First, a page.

Brucellosis Research Unit
Brucellosis is a disease caused by bacteria of the Brucella genus. It mainly affects cattle, pigs, goats, sheep and dogs. The disease can be transmitted to humans through direct contact with sick animals, through wounds and mucous membranes, or indirect, by ingestion of animal products and by inhalation. In animals the disease induces abortions, reduces fertility and reduces milk production. In humans the disease causes repeated episodes of high fever – Malta fever - and other symptoms like headache, joint pain, fatigue and depression.
Brucellosis is one of the most widespread zoonosis in the world. Every year more than 500,000 new cases appear. Regions with higher risk of transmission are the Mediterranean basin, South and Central America, East Europe, Asia, Africa and the Middle East. Control and eradication entails high costs, complex logistics and advanced veterinary and medical infrastructure. The lack of resources in developing countries, where domestic animals are the main source of food, traction and transport, make this disease a cause of important economic losses and human suffering.
VACCINATION AND TREATMENT
There is vaccine against brucellosis for humans. The treatment combines several antibiotics, but it is long, costly, and difficult to apply in many areas. The best way to control brucellosis is to reduce or eliminate the infection in sick animals. Vaccines exist, but they do not provide absolute immunity, and because the antigens are identical to the virulent strains it is difficult to differentiate between animals that are vaccinated and those infected
Lines of research
Brucella escapes early detection by the immune system because it doesn't have macromolecules with a molecular pattern associated with marked pathogens. In consequence before immune system activation the bacteria has enough time to adapt and reach the interior of certain cells, multiply and generate disease.
Our Work aims:
(1), to mutate selected genes of the mentioned molecules in order to improve the initial immune system recognition
(2), to complement this with a good attenuation, mutating key metabolic pathways for the multiplication of the bacteria in the host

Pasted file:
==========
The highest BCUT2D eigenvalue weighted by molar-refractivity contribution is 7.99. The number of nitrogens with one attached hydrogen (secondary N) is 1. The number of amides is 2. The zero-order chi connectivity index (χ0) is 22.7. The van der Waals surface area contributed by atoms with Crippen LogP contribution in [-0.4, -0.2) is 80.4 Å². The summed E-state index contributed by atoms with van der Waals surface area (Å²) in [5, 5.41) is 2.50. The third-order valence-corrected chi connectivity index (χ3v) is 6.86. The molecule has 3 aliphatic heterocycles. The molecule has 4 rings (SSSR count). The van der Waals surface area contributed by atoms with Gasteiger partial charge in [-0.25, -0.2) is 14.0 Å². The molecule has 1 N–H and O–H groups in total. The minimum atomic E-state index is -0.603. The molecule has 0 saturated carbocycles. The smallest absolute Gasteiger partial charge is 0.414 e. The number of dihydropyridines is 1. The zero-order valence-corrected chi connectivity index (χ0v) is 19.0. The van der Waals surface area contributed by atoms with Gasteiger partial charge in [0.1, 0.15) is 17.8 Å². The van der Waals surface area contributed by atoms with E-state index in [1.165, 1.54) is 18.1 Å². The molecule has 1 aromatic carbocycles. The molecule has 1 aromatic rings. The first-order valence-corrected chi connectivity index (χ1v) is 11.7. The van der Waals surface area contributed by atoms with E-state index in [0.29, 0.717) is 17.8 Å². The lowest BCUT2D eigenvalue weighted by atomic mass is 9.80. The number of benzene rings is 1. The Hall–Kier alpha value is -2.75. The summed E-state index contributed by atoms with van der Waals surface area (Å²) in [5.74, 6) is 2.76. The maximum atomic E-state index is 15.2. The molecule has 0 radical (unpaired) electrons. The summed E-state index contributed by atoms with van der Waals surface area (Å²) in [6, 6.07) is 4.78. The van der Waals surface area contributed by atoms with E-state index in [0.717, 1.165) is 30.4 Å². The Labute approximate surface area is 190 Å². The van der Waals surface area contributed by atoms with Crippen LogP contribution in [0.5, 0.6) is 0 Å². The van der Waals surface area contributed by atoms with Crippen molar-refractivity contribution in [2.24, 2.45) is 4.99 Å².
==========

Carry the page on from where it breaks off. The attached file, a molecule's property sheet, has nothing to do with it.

(3), to antigenically label these mutants by the introduction of epitope genes different to Brucella.
In collaboration with the Medicine Faculty of Universidad de Navarra we participate in ICONZ – Africa, an international Project that aims to improve animal health and production in several countries of the African continent.
Ignacio Moriyón (PhD)Principal investigatorTelephone: + 34 948 425600 Extension: x806356
Curriculum Vitae (.pdf) Email: email@example.com
Maite Iriarte Cilveti (PhD)InvestigatorTelephone: + 34 948 425600 Extension: x806524
Curriculum Vitae (.pdf) Email: firstname.lastname@example.org
Raquel Conde Álvarez (PhD)InvestigatorTelephone: + 34 948 425600 Extension: x803393
Curriculum Vitae (.pdf) Email: email@example.com
Amaia Zúñiga Ripa (PhD)InvestigatorTelephone: + 34 948 425600 Extension: x806205
Curriculum Vitae (.pdf) Email: firstname.lastname@example.org
Estrella MartínezPhD StudentTelephone: + 34 948 425600 Extension: x806205
Curriculum Vitae (.pdf) Email: email@example.com
Miriam SalvadorPhD StudentTelephone: + 34 948 425600 Extension: x806205
Curriculum Vitae (.pdf) Email: firstname.lastname@example.org
Leticia LázaroPhD StudentTelephone: + 34 948 425600 Extension: x806205
Curriculum Vitae (.pdf) Email: email@example.com
Alberto DelgadoTechnicianTelephone: + 34 948 425600 Extension: x806205
Curriculum Vitae (.pdf) Email: firstname.lastname@example.org
The "Brucellosis" guide offers:
Access to articles related to brucellosis.
Courses taught by the group: course materials, pictures and reading material.
Information and protocols on the diagnosis and treatment of human, bovine, ovine, caprine and swine brucellosis.
Access to a form from which you can send your queries on topics related to brucellosis